The coronavirus pandemic has shaken up many aspects of people’s lives, and romance is no exception. After months of social distancing and quarantining, people want to seek out intimacy. However, COVID-19 has left people unsure of what risks sex and dating pose.
Some people are turning to online dating as a result. Emily, a University of Oregon student who asked that her last name not be published, started an online relationship right after the pandemic began. For her, entering a relationship during the pandemic was both scary and comforting.
“It was another person I could talk to about all my fears and, for that reason, it made the new relationship a lot more intimate than normal,” she said.
Emily and her boyfriend talked over FaceTime and watched movies together. While they were not physically close to each other, Emily said they could connect over the shared trauma of living through a pandemic.
“It was nice having someone as an anchor, even when I was up to my neck in the stress of unemployment, online classes and fear for my parents’ health,” Emily said.
But after six months of online dating, Emily and her boyfriend broke up. Once physical distancing restrictions had loosened and the two were able to see more of each other, Emily realized their relationship “was a lot more ideal virtually than it was in reality,” she said.
“I think my view of him was clouded by the fog of the pandemic,” she said, “and I was just hanging onto the last shred of intimacy from before the pandemic.”
During such a stressful time, some crave social and physical connection. After all, humans are social creatures.
Lydia Giersch, a student who works with UO’s Protection Connection program, said she recognizes the challenges many people, especially college students, face at a moment when restrictions on in-person gatherings are crucial to slowing the spread of COVID-19.
“COVID definitely had a big impact because it seems like the polar opposite of things that we usually do, especially when you’re in college,” Giersch said, “which is seeking out new people and trying new things.”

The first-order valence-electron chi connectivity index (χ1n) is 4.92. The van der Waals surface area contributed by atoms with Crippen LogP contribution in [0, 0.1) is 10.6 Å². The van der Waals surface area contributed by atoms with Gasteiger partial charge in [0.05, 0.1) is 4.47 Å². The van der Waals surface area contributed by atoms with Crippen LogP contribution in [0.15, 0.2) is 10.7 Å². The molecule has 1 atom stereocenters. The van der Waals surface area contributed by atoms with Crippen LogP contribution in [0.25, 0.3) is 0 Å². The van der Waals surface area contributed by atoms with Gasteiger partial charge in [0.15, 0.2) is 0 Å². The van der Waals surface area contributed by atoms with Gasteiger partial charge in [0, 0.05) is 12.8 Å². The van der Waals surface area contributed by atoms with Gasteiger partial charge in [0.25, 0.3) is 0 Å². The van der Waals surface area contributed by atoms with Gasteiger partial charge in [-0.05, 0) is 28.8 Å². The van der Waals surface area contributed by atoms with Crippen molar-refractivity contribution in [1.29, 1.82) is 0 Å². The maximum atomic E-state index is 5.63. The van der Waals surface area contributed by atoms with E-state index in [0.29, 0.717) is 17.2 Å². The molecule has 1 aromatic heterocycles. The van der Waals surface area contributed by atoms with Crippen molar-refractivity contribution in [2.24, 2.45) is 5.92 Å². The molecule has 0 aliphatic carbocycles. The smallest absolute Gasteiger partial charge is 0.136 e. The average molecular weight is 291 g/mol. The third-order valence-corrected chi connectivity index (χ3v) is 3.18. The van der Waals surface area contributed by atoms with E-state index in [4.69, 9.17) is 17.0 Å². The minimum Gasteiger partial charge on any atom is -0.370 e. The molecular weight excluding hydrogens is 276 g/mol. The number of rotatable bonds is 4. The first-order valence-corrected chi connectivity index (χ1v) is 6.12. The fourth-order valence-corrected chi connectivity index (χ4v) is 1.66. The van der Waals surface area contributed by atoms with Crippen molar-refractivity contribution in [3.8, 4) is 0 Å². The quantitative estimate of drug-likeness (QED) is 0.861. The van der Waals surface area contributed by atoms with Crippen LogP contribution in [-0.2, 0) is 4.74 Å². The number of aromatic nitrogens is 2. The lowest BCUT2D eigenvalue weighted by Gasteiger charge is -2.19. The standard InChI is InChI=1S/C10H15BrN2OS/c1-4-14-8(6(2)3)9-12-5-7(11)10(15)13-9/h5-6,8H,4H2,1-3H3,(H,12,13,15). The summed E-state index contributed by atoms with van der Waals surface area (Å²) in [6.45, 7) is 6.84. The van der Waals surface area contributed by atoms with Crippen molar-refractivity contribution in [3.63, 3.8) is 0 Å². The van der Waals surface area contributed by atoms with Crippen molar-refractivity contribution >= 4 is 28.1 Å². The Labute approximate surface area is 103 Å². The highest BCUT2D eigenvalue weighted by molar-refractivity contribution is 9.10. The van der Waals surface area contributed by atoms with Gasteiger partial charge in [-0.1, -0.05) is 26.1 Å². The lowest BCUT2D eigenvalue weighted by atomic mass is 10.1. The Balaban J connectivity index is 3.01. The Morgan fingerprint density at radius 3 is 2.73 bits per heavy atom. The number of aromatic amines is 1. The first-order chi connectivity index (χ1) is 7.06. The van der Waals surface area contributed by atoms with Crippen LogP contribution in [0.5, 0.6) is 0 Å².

Despite the COVID-19 guidelines in place, “No one is under the assumption that sex isn’t happening between students right now,” said Giersch, a senior majoring in women’s, gender and sexuality studies.
Giersch said sex education programs are adapting their approach to helping students make the healthiest choices for themselves.
Protection Connection, for example, gives UO students free sexual health supplies through a delivery service in the residence halls and in spots across campus. The program is continuing its normal operations during the pandemic and is launching a pickup program for off-campus students this fall, Giersch said.
COVID-19 has added new elements to sex and dating that people didn’t have to worry about before the pandemic began. How do you go on a date in a pandemic, for one?
Giersch recommended scheduling virtual dates. However, she added that it’s important for people to communicate with their partners and have conversations about each partner’s boundaries.
“When it comes to digital consent, the way we communicate is definitely based on body language and facial language,” Giersch said. “So when you take that out of the equation, it can definitely get trickier.”
Cate Clegg-Thorp, a health promotion specialist at the UO Health Center, recommended that students reflect on their own boundaries before dating or being intimate. “It’s just going to position you in a much stronger place to be able to have those conversations,” she said.
After online dating for six months, Emily offered similar advice. “I think a relationship during this time could really help people who are struggling with loneliness,” she said. “Just be transparent before you meet and establish boundaries early on.”
More people have also been engaging in cybersex and sexting during the pandemic, said Fran Smith, co-director of the Organization Against Sexual Assault at UO.